Peregrine Worsthorne has revealed himself as a Scarlet Pimpernel de nos jours. In his new book, In Defence of Aristocracy (HarperCollins, £15), the former editor of the Sunday Telegraph sets out, if not to rescue that persecuted class (of which he is ‘in part’ a member) from extinction, then at least ‘to engender a change’ in ‘the present climate’ of anti-toff feeling. His argument, broadly, is that the aristocratic tradition in Britain has been predominantly one of public service, of the upper classes working tirelessly and selflessly for the common good. That tradition has been eroded, and the ‘meritocracy’ which is held to have taken its place isn’t adequate to the task. Certainly, the recent appointment of Alastair Campbell’s ‘mate’ John Scarlett as head of MI6, following his loyal performance during the Hutton Inquiry, doesn’t look like the most shining example of New Labour preserving the ‘merit’ in ‘meritocracy’.The prime minister sternly reminded the press that Scarlett was selected by an independent panel, but who can say what subconscious influence might have been at work.
According to Worsthorne, the decadent, foppish aristocrats of popular imagination, the irresponsible hedonists to be found in Vile Bodies or Chips Channon’s interwar diaries, are an outrageous and wholly inaccurate caricature. Such unrepresentative types are merely the froth, ostentatious Percy Blakeneys masking the modest Pimpernels who ran the country so well for three centuries. Consider the ‘pathetic’ abdication of Edward VIII: ‘For surely, with the benefit of hindsight, we can now recognise that the truly remarkable aspect of the abdication was not the king’s irresponsible hedonism but the establishment’s revulsion – strong enough to force him off the throne – against his irresponsible hedonism.’ More truly remarkable, and nothing to do with hindsight, is that Worsthorne should think wanting to marry a divorcee an instance of irresponsible hedonism.
Worsthorne is evasive, or at least ambiguous, about the extent to which membership of the aristocracy is determined by blood (or genes, if you prefer). There’s some discussion of the relative benefits of the term ‘patrician’, which has fewer hereditary connotations, but ‘out of habit, I have decided to stick to aristocratic and aristocracy and to leave it to the reader to make the necessary adjustment according to the context.’ Perhaps it’s a test, like the princess and the pea: only real toffs will be able to tell which he means.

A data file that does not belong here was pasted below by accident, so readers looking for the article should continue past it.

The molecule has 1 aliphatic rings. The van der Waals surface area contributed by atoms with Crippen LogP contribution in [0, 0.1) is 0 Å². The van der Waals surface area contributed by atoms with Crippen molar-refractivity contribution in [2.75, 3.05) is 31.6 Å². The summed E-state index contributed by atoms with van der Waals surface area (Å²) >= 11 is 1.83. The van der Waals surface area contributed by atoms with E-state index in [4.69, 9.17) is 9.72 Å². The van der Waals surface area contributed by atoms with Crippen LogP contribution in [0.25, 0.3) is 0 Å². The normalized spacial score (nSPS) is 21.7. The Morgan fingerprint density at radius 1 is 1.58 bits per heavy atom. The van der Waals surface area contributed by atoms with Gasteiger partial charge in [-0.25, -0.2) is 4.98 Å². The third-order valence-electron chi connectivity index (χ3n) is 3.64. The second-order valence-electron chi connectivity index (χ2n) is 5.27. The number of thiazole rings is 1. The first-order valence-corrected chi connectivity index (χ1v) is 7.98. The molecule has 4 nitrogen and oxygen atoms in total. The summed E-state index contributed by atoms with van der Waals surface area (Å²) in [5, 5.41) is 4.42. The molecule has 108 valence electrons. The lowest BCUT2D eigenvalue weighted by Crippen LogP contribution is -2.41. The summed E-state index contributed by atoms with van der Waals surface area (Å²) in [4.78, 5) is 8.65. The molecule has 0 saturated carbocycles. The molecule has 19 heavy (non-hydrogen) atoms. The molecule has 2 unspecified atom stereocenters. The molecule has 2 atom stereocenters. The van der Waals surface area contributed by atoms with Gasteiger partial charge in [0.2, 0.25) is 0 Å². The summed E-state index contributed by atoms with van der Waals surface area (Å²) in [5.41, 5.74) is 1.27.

‘There are still those in the media,’ Worsthorne writes, ‘who bang on about the unfairness of the old class system, on how it saddles the working classes with a lifelong sense of inferiority and the upper classes with a lifelong sense of superiority.’ I’d always been under the impression that the unfairness had more to do with lifelong material inequalities, but never mind that. ‘This is yet another example of the media not living in the real world. In the real world the boot is on the other foot. The aristocracy has long since ceased to look down their noses. Far from lording it, it now is almost embarrassingly eager to eat humble pie.’ Heavens, it doesn’t even know whether it’s singular or plural.
The 11th Duke of Devonshire, who died earlier this month, was once asked by an estate worker when he was planning to retire. ‘I’ve never worked a day in my life,’ he replied, ‘so how can I retire?’ Worsthorne, however, ‘being a younger son’, had ‘to think of earning my own living’:
To work on the Times had been a vague ambition of mine ever since my Aunt Nell, with whom I used to stay while down from Cambridge early in the war, used me as a messenger to take up to London on Sunday night the letters, written over the weekend, with which she regularly bombarded her friends and relations in high places, one of whom happened then to be the editor of the Times, Geoffrey Dawson, who, finding a likely lad with the right connections in the anteroom to his office, had, in the way things used to happen in those days, taken me out to supper at Pratts. The rest, as they say, is history.
These days, Aunt Nell’s nephews have been supplanted – or rather joined, since the outlook for the old upper classes isn’t as desperate as Worsthorne would have us believe – by Alastair Campbell’s mates. Either way, it’s still a case of jobs for the boys.
There was almost a closer family connection to the newspaper: Worsthorne’s grandfather had ‘tried – only being just nipped in the bud by the Astor family – to buy the Times from Lord Northcliffe’. It’s a shame that he doesn’t know the difference between nipping something in the bud, and pipping someone at the post.